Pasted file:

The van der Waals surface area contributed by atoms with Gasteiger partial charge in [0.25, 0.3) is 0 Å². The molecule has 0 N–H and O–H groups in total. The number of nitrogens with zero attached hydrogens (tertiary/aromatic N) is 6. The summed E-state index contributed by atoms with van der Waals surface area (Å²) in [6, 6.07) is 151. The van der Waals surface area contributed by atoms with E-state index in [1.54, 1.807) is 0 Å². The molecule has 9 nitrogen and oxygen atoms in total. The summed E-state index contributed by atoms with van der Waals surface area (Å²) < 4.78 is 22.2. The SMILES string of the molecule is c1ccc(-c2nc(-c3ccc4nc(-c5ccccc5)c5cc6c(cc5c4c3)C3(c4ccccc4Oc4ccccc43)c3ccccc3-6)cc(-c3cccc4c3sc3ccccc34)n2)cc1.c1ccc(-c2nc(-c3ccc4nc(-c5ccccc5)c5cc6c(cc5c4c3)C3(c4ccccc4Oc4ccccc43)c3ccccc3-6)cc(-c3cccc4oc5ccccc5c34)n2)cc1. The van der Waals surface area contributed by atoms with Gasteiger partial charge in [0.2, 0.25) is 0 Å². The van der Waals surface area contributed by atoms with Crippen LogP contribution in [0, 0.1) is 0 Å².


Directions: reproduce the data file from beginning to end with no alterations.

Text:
The van der Waals surface area contributed by atoms with Gasteiger partial charge in [0.25, 0.3) is 0 Å². The molecule has 0 N–H and O–H groups in total. The number of nitrogens with zero attached hydrogens (tertiary/aromatic N) is 6. The summed E-state index contributed by atoms with van der Waals surface area (Å²) in [6, 6.07) is 151. The van der Waals surface area contributed by atoms with E-state index in [1.54, 1.807) is 0 Å². The molecule has 9 nitrogen and oxygen atoms in total. The summed E-state index contributed by atoms with van der Waals surface area (Å²) < 4.78 is 22.2. The SMILES string of the molecule is c1ccc(-c2nc(-c3ccc4nc(-c5ccccc5)c5cc6c(cc5c4c3)C3(c4ccccc4Oc4ccccc43)c3ccccc3-6)cc(-c3cccc4c3sc3ccccc34)n2)cc1.c1ccc(-c2nc(-c3ccc4nc(-c5ccccc5)c5cc6c(cc5c4c3)C3(c4ccccc4Oc4ccccc43)c3ccccc3-6)cc(-c3cccc4oc5ccccc5c34)n2)cc1. The van der Waals surface area contributed by atoms with Gasteiger partial charge in [0.2, 0.25) is 0 Å². The van der Waals surface area contributed by atoms with Crippen LogP contribution in [0, 0.1) is 0 Å².